While this week's solar storm captures the interest of scientists, researchers and people around the world, the Energy Department works with others to monitor the storm's potential impact on the nation's electrical grid. | Image credit: NOAA.

The solar storm that is capturing the interest of scientists, researchers and people around the world is a geomagnetic disturbance from the sun.  Coronal mass ejections (CMEs) create a large mass of charged solar energetic particles that escape from the sun’s corona and travel to the earth in between 14 and 96 hours. Working closely with other government agencies, the Energy Department, the North American Electric Reliability Corporation (NERC), and electricity utilities across the U.S. are closely monitoring the situation and evaluating the impact to the nation’s electric grid. The National Oceanic and Atmospheric Administration’s (NOAA) Space Weather Prediction Center provides important resources to describe the space environment, including geomagnetic storms, solar radiation storms and radio blackouts.
 
The Energy Department has been an active partner with NERC in addressing space weather issues such as geomagnetic disturbances (GMD).  In September 2009, the Department and NERC co-sponsored the High Impact Low Frequency (HILF) Workshop in Washington, DC.  The workshop examined high risk but low frequency events and their possible impact on the bulk power system and recommended the formation of a Geomagnetic Disturbance Task Force of which the Department of Energy is a member. NERC recently released the 2012 Special Reliability Assessment: Effects of Geomagnetic Disturbances on the Bulk Power System report, in which they identified several focus areas including Monitoring and Predicting Space Weather; Modeling Impact to Power Systems; Response Capability and Device Assessment. In addition, the Energy Department is partnering with the Electric Power Research Institute (EPRI) on their Sunburst program, a geomagnetic-induced current monitoring system.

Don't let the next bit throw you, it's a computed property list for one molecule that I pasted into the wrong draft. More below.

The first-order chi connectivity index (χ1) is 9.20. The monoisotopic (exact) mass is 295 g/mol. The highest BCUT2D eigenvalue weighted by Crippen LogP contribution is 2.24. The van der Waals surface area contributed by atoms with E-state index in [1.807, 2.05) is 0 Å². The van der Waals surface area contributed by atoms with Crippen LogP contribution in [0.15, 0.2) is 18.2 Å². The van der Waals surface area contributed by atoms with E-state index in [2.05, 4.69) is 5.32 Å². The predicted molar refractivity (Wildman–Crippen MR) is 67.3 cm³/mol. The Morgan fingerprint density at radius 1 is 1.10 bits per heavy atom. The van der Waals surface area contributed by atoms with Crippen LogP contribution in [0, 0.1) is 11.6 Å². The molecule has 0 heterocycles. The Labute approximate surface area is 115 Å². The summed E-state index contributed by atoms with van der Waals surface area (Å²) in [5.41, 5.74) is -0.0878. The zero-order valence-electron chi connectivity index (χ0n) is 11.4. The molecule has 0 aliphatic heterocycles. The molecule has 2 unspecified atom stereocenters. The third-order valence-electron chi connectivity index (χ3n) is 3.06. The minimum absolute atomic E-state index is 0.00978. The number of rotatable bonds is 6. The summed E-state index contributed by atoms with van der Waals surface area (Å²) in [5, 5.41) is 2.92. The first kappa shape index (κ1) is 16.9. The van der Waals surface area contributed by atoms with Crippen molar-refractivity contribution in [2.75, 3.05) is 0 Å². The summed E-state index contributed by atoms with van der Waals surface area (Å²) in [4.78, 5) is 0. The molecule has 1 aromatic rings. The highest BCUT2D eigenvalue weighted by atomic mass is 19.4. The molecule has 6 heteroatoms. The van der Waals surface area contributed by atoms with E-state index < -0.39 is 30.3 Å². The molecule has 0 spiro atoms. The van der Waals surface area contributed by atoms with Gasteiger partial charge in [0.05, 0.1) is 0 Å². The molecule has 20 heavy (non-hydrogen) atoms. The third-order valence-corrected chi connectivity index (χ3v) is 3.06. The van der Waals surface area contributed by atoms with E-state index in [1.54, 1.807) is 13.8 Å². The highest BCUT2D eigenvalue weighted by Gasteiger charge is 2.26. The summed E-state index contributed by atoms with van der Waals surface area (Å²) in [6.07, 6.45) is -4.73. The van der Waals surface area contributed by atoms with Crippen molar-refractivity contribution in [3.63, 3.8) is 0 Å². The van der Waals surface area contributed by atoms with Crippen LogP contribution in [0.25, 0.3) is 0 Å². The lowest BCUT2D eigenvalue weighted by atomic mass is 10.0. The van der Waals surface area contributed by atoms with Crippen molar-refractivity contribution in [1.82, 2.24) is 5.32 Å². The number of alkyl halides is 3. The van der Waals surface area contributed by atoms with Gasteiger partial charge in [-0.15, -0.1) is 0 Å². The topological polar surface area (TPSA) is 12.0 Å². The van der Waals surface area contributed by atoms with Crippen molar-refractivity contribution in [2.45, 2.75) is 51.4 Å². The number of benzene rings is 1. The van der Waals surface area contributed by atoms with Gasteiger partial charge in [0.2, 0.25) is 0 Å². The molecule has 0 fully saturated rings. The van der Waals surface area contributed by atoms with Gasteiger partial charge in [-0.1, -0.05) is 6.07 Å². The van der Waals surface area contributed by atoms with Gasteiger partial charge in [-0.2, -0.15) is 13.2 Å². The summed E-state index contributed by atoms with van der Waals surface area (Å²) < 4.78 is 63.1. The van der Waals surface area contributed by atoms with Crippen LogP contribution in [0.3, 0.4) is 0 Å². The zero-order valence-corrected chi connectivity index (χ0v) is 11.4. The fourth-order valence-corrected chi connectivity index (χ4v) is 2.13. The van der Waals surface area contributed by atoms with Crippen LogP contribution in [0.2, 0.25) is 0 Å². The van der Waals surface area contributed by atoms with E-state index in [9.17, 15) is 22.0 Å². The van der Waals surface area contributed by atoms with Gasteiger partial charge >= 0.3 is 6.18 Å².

As the lead Sector-Specific Agency for the energy sector, the Department closely monitors and assesses the potential impact of events such as tornados, hurricanes and geomagnetic disturbances on the electric grid and other energy systems. When a disruption to the energy infrastructure occurs, the Energy Department serves as the energy focal point for response and restoration efforts, monitoring energy infrastructure and coordinating response across the federal community, state and local governments, and industry. The Energy Department also issues reports on a routine and as-needed basis on developments affecting energy systems and flows.  
 
For more information on the Energy Department’s efforts to enhance the reliability of the Nation’s grid and facilitate recovery from disruptions to the energy supply, visit the Office of Electricity Delivery and Energy Reliability.